When they struck something solid while plowing over the soil in their citrus grove, a group of farmers in the Mexican Huasteca region originally thought that they’d hit a rock. Upon closer examination, however, they quickly realized that the six-foot obstacle was no ordinary stone, but instead a rare statue dating back more than five hundred years to the mid 14-or-1500s.
The statue depicts a woman wearing ceremonial robes, including an ornate headdress and a necklace with a large circular ornament. She was found lying horizontally, apparently in a peaceful setting, and her pose is relaxed, stately and calm.
The ornate clothing as well as the stately manner in which the statue was laid to rest suggest that the woman depicted in the sculpture may have been a Mesoamerican ruler or leader, probably a high-ranking politician of some sort. Her double-peaked headdress suggests that she was a woman of some high amount of influence.
The statue’s face is sculpted with an open, engaging expression, including an open mouth as though the subject were about to speak to her audience. Although her eyes are currently hollow, researchers suggest that they would have originally been inlaid with obsidian spheres or other semiprecious stones in order to give an extra level of life and personality to the statue’s visage.
The style of the statue itself is similar to other pre-Hispanic depictions of the Huastec earth or fertility goddess. However, the details of the woman’s face include some influences from local indigenous groups, leading researchers to believe that she may have been depicted as a fusion of a local leader and the more traditionally recognizable goddess.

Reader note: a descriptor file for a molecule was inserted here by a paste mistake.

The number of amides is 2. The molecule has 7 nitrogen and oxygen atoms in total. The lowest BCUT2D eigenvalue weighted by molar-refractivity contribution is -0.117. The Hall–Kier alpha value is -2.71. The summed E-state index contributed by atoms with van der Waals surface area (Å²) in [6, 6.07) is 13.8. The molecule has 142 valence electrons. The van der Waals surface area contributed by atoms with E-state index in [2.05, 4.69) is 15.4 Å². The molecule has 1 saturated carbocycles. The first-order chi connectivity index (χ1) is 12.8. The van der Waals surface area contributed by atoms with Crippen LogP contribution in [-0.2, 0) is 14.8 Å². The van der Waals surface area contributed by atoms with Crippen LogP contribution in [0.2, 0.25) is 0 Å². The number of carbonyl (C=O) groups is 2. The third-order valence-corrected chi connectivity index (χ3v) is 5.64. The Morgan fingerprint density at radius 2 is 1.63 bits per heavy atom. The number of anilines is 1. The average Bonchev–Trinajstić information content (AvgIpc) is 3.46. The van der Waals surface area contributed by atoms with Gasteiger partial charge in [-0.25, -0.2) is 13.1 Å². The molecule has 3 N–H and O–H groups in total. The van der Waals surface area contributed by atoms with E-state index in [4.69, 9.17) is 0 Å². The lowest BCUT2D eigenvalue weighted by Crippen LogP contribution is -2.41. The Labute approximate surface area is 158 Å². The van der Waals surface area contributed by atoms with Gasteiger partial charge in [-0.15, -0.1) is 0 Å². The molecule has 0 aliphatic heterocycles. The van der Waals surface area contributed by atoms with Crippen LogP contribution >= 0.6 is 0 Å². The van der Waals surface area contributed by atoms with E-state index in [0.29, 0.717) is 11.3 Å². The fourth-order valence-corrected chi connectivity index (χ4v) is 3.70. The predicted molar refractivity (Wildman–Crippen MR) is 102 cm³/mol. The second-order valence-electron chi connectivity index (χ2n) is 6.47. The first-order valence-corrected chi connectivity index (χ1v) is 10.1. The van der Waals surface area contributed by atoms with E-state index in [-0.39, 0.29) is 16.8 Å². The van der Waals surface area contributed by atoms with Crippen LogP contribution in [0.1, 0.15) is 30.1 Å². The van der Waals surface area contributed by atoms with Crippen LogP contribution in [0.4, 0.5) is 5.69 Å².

This sculpture is the first of its kind to be found in the Huastec region. Similar statues have been found in neighboring areas, but this is a tremendous find for pre-Hispanic historians, as the area where the statue was found has not previously been considered as an archaeological site.
The sculpture subject is fairly common in many pre-Hispanic art forms. Prior to the arrival of the Spanish colonizers, women enjoyed a fair amount of prestige and political power. It was not uncommon for women in the Maya or Aztec empires to achieve high ranks in spiritual, political, or economic circles. Only after the arrival of the Europeans on the Gulf Coast of Mexico did the social standing of women begin to rapidly decline.
No matter who the woman in the sculpture may have been, most of the researchers who worked on her excavation are fairly certain that the citrus grove was not her original resting place. As mentioned previously, the Huastec region is not typically viewed as an important archaeological site. Instead, some researchers suggest that the statue may have been moved to her final position, possibly around the same time as she lost her eyes or any other decorations.
The discovery of the citrus grove ruler has revitalized archaeological interest in the citrus grove itself as well as surrounding properties. Due to the systematic overwriting of pre-Hispanic history by the Spanish rulers who were struggling to establish their own narrative, any discovery of pre-Hispanic art is a tremendous find for archaeologists and historians alike.
Every new piece of artwork helps piece together the puzzle that is Mesoamerican history prior to the arrival of the Spanish. In this sense, the sculpture of the woman found resting in the citrus grove is yet another important piece of history that may have otherwise gone unnoticed for another several centuries.
The farmers who discovered the ruler lying among their citrus trees may have originally suspected their find was nothing more than an annoying obstacle to their important work. Instead, they found a piece of history that will help to shape the narrative of history in South American for archaeologists, historians, and researchers as we move further into this century.